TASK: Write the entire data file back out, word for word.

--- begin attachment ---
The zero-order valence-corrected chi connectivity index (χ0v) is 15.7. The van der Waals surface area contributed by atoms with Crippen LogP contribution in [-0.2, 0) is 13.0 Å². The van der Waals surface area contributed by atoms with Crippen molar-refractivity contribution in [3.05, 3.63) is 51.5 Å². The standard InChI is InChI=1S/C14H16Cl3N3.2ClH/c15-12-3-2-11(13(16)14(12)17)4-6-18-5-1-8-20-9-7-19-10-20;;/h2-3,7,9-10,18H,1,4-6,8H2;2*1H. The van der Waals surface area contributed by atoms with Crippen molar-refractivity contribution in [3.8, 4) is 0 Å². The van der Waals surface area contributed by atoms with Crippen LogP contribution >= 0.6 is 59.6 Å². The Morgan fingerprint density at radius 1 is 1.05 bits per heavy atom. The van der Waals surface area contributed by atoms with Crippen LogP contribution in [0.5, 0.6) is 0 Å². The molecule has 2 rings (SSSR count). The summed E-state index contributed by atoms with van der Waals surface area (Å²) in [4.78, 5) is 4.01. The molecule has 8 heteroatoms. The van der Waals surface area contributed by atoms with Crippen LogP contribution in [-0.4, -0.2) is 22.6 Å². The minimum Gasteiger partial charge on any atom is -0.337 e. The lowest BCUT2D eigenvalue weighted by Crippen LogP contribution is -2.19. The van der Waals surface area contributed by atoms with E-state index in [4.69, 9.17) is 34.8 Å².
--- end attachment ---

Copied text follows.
The zero-order valence-corrected chi connectivity index (χ0v) is 15.7. The van der Waals surface area contributed by atoms with Crippen LogP contribution in [-0.2, 0) is 13.0 Å². The van der Waals surface area contributed by atoms with Crippen molar-refractivity contribution in [3.05, 3.63) is 51.5 Å². The standard InChI is InChI=1S/C14H16Cl3N3.2ClH/c15-12-3-2-11(13(16)14(12)17)4-6-18-5-1-8-20-9-7-19-10-20;;/h2-3,7,9-10,18H,1,4-6,8H2;2*1H. The van der Waals surface area contributed by atoms with Crippen molar-refractivity contribution in [3.8, 4) is 0 Å². The van der Waals surface area contributed by atoms with Crippen LogP contribution >= 0.6 is 59.6 Å². The Morgan fingerprint density at radius 1 is 1.05 bits per heavy atom. The van der Waals surface area contributed by atoms with Crippen LogP contribution in [0.5, 0.6) is 0 Å². The molecule has 2 rings (SSSR count). The summed E-state index contributed by atoms with van der Waals surface area (Å²) in [4.78, 5) is 4.01. The molecule has 8 heteroatoms. The van der Waals surface area contributed by atoms with Crippen LogP contribution in [-0.4, -0.2) is 22.6 Å². The minimum Gasteiger partial charge on any atom is -0.337 e. The lowest BCUT2D eigenvalue weighted by Crippen LogP contribution is -2.19. The van der Waals surface area contributed by atoms with E-state index in [4.69, 9.17) is 34.8 Å².